It usually takes six months of focused practice for 30 minutes every day to truly master the "pami" tremolo. It will take longer if your practice time is limited. But if you have been at it for years without good results, this is a solution you will want to explore. And again, you can keep practicing the traditional tremolo to improve your technique. But changing the fingering might provide a quicker solution.

By the way, in the opening measures of Étude No 7, Op. 61 by Matteo Carcassi, there is absolutely no reason to use a "pami" tremolo fingering. Use "pimi" or "pmim" instead. Example #5:

Study No. 7 by Matteo Carcassi alternative fingering for measure 1

More on Eliminating the "a" Finger

When it's all about speed

Many students dream of playing Villa-Lobos' at the speed Pepe Romero plays it (about 160-165 bpm).

Listen to him play it. Video #3.

Video #3: Chasing Rainbows Part 2 Villa-Lobos Étude No. 1 (Pepe Romero, guitar)

What these students may not know is that Romero does not use the right-hand fingering Villa-Lobos specified. Instead, he eliminates the "a" finger (eliminating the dreaded "ama" combination) and uses only "p", "i", and "m". Example #6:

Etude No. 1 by Villa-Lobos alternative right-hand fingering

Of course, you are welcome to use the original fingering to develop your finger independence between "m" and "a". But if you want quicker results, right-hand stability, and reduced right-hand tension, eliminating the "a" finger is the route to take. By the way, practicing Romero's pattern is a great way to develop faster "im" alternation speed on fast "im" scales. Also, there is a much better way to develop "ma" finger independence than practicing Villa-Lobos' arpeggio pattern. Read the tip here.

Even the obvious can be changed

Sometimes it pays to reexamine even the most obvious examples of "this is the way it has always been done" right-hand fingerings. Let's look at the Prelude in D minor BWV 999 by J.S. Bach. Everyone knows this is the arpeggio pattern that is supposed to be used. It is the pattern everyone has used since the beginning of time. Example #7:

Bach Prelude in Dm conventional fingering

Indeed, there is nothing wrong with the pattern. Except that it does contain the evil combination of "mam".

Once again, I bring up Charles Duncan, author of the groundbreaking book on classical guitar technique, The Art of Classical Guitar Playing and expert on the physical aspects of playing the guitar. We had an email exchange about thinking out of the box to discover unconventional fingerings for the purpose of fluency and musical enhancement. He offered this alternative fingering for our beloved Prelude. Example #8:

Bach Prelude in Dm Charles Duncan's alternative fingering

Changing note 5 from the traditional "m" to "i" eliminates the bad "mam" combination. This immediately enhances the relaxation of the hand.

Duncan went on to point out:

"Musically, the fingering produces a more interesting accentual contour that groups the initial cluster of five notes into a shape resembling a small mountain followed by a cluster of seven notes with a succession of progressively lower peaks. Example #9:
Bach Prelude in Dm contour of the measure
That's in contrast to the 3 groups of 4 under the beams that if played with the usual fingering naturally produces strict metric accents. Example #10:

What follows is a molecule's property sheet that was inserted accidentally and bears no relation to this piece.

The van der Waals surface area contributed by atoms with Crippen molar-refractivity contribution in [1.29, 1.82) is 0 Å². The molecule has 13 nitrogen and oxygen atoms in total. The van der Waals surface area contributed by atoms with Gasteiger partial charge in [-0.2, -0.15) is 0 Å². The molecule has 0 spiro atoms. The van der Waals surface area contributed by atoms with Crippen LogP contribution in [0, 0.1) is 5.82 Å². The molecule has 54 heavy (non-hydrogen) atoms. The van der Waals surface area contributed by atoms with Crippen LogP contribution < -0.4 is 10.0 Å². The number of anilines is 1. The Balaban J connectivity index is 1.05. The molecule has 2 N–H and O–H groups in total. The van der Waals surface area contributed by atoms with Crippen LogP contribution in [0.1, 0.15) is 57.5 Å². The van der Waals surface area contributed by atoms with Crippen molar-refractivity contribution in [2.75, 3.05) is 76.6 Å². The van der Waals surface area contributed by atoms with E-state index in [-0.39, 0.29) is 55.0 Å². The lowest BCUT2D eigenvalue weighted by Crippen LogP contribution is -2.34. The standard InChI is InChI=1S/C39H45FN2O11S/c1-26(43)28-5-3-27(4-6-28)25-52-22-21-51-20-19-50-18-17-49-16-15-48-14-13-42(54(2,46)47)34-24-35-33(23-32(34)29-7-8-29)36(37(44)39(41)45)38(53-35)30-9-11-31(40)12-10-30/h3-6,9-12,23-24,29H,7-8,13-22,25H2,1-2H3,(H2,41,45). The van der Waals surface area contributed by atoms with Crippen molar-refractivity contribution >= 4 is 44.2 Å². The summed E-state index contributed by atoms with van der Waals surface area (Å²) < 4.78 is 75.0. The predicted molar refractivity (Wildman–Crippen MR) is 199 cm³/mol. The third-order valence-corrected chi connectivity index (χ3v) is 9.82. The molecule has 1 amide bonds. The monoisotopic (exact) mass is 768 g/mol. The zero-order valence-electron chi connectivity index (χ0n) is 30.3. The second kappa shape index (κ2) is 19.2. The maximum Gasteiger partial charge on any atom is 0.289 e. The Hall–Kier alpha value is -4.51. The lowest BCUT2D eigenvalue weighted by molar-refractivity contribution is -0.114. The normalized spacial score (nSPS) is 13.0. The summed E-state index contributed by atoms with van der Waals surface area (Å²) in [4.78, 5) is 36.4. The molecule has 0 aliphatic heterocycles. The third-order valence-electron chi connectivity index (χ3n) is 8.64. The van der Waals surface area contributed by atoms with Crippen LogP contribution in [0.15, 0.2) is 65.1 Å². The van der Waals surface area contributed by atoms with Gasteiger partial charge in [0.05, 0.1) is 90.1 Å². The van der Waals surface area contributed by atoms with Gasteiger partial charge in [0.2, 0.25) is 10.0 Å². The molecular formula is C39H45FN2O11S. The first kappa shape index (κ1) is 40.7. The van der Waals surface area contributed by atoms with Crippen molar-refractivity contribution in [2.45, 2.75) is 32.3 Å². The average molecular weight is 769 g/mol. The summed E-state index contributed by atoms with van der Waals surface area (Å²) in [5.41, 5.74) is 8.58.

Bach Prelude in Dm conventional metrical accents
Plucking note six of the measure with the thumb breaks things up by making it a significant upbeat instead of just an "and". Example #11:
Bach Prelude in Dm conventional metrical accents
And to carry the logic all the way, suggests the desirability of phrasing off the "and" of 1 at the beginning of each measure as well, rather than just nailing the downbeats." Example #12:
Bach Prelude in Dm rephrasing the motif

Keep in mind this is all done in a very subtle fashion almost on a subconscious level. The fingering itself does all the work. Do not purposely accent the 6th note with the thumb. The thumb will do that on its own.

While following the traditional right-hand fingering of a piece may indeed be the best way to play it, you can sometimes reap rich rewards by looking for alternative solutions.

Final Thoughts

Some may derogatorily call fingering changes such as these misguided shortcuts or cop-outs. But take note that outstanding guitarists such as Ana Vidovic and Pepe Romero (and many others) use them.

And in every one of these examples, the music is enhanced by the changes.

The music sounds better and is easier to play. To me, that's not a cop-out. That's a win-win choice.

Not only that, but it puts an end to chasing rainbows. No more working on a passage for months or years thinking that maybe one day we will be able to play it. No. We want rewards, rather than frustration. We want to move on rather than being stuck on the same song. We want joy in making music.

Download

This is a download from Dropbox. NOTE: You do NOT need a Dropbox account and don't have to sign up for Dropbox to access the file.

1. Download a PDF of the article with links to the videos.

Download a PDF of Chasing Rainbows, Part 2 of 2 (with links to the videos).


3. Download the individual videos. Click on the video you wish to download. After the Vimeo video review page opens, click on the down arrow in the upper right corner. You will be given a choice of five different resolutions/qualities/file sizes to download.

Download Video #1: Chasing Rainbows Part 2 Bach Allegro ("im" only, no "a" finger).

Download Video #2: Chasing Rainbows Part 2 Rodrigo, excerpt from 3rd Mvt ("ami" rest stroke for scales) .

Download Video #3: Chasing Rainbows Part 2 Villa-Lobos Etude No. 1 (Pepe Romero, guitar).